ACCC petrol report raises questions

The Australian Competition and Consumer Commission (ACCC) released its fifth quarterly report into the petroleum industry this week, but a close examination of the report raises some questions that should be borne in mind when considering the report’s implications.

Firstly, the ACCC identifies Brent crude as a benchmark price comparison point, however, MOPS95 Petrol is the key petrol pricing benchmark for Australia. Further, the ACCC fails to acknowledge that data provided to price monitoring organisation Informed Sources may not provide a complete overview of pricing at retail outlets as not all service stations report data directly to the service. These implications of these observations are examined in more detail below.

1. Benchmark price of crude oil
The report refers to the low crude oil cost of Brent crude, noting that Brent crude prices in December 2015 were at their lowest level in more than 11 years, and were significantly below their long-term average.

ACCC chairman Rod Sims said high refiner margins during the quarter had limited the benefits for drivers, saying: “Motorists are not fully benefiting from low crude oil prices, as they use petrol in their vehicles, not crude oil, and the difference between crude oil prices and international refined prices (i.e. the refiner margin) in 2015 was high”.

However it should be noted that in Australia, being part of the south east Asian region, Australian oil companies use Tapis crude as the benchmark, not Brent crude. This fact is clearly  substantiated by the Australia Institute of Petroleum (AIP).

According to the AIP :

  • The price of petrol in Australia is dependent on world market prices
  • Crude oil, petrol and diesel are different products and are bought and sold in their own markets. Each market is regionally based and there are linkages and transactions between regional markets.
  • Prices in regional markets reflect the supply and demand balance in each market and the physical characteristics and quality of each commodity. Prices in regional markets can be volatile and can move in different directions from each other.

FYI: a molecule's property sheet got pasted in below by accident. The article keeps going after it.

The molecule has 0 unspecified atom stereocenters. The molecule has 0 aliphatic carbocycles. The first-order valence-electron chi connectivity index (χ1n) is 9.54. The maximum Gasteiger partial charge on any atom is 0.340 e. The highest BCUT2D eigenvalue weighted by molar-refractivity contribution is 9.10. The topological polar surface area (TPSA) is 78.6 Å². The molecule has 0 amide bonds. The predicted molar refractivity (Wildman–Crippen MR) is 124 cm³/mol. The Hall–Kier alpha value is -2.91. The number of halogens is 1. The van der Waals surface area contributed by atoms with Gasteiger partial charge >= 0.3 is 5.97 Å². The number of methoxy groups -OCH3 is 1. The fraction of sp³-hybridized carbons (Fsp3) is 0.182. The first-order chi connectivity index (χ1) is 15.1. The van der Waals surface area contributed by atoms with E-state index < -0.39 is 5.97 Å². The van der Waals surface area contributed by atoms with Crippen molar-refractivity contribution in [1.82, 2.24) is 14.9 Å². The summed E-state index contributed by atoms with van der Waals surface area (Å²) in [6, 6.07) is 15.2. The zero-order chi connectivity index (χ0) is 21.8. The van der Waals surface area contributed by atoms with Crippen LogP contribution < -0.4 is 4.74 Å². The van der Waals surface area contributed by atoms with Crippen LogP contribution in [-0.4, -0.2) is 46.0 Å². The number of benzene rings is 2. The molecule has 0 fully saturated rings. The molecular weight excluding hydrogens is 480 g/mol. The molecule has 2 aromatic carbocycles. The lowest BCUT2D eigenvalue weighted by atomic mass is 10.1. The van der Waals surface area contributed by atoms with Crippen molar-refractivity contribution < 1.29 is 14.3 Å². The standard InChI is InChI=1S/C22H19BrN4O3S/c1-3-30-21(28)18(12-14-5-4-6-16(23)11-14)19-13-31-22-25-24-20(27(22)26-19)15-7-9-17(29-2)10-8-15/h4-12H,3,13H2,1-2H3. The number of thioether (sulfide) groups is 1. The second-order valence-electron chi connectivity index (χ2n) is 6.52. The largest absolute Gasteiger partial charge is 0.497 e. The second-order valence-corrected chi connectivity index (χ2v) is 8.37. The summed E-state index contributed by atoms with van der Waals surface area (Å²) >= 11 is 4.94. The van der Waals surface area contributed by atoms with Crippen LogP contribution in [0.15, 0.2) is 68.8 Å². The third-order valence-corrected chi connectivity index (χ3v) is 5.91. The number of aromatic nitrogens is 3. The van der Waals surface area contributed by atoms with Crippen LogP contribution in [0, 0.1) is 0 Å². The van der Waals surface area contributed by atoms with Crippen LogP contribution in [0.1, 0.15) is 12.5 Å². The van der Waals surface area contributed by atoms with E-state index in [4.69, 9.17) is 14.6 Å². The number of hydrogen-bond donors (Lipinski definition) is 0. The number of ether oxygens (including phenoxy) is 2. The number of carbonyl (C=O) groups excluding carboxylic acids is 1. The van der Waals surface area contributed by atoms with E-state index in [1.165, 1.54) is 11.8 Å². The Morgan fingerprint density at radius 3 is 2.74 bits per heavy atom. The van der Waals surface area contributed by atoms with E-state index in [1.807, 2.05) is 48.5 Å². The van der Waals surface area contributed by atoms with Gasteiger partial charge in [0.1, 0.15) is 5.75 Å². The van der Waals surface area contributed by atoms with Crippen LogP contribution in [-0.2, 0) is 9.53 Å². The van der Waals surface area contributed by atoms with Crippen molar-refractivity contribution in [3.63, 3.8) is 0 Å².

• Australia’s regional market for petroleum products is the Asia-Pacific market.
  • Tapis crude oil is the key crude oil benchmark for the Asia-Pacific market and for Australia – not West Texas Intermediate (the US market benchmark) which is widely reported in the media.
  • The Singapore price of petrol (MOPS95 Petrol) is the key petrol pricing benchmark for Australia.

2. Price monitoring data
The ACCC report states that in December 2015 the ACCC’s Federal Court proceedings against Informed Sources and five petrol retailers including 7-Eleven, BP, Caltex, Coles, and Woolworths, were resolved by way of court enforceable undertakings.

“As part of the resolution, from 20 May 2016 Informed Sources will make price information available to consumers for free on a near real-time basis at the same time as it is received by retailers. Even more important, the pricing information exchanged between petrol retailers will also be made available to third parties, including app developers and motoring and consumer organisations,” the ACCC said.

This reference to the pricing information being made available to the public fails to consider the many independent and privately owned retailers, who are not directly aligned nor controlled by these majors and who are not compelled to report pricing data directly to the price monitoring service. Many of these independent retailers do not subscribe to or report to Informed Sources and set their price boards using their own methods and assessment of market factors.

It is difficult to see then, how the resultant price data covers all sites in the market with equal timeliness or accuracy. Accordingly, while useful in overall terms, the data will not reflect the complete picture.

It is surprising for the ACCC to make these claims, especially in regard to the Brent crude pricing relative to the Australian market, and the expectation that all of the industry would participate in the price monitoring service.

Colin Long is the petroleum news editor of C&I Retailing Magazine. He can be contacted at colin.long@

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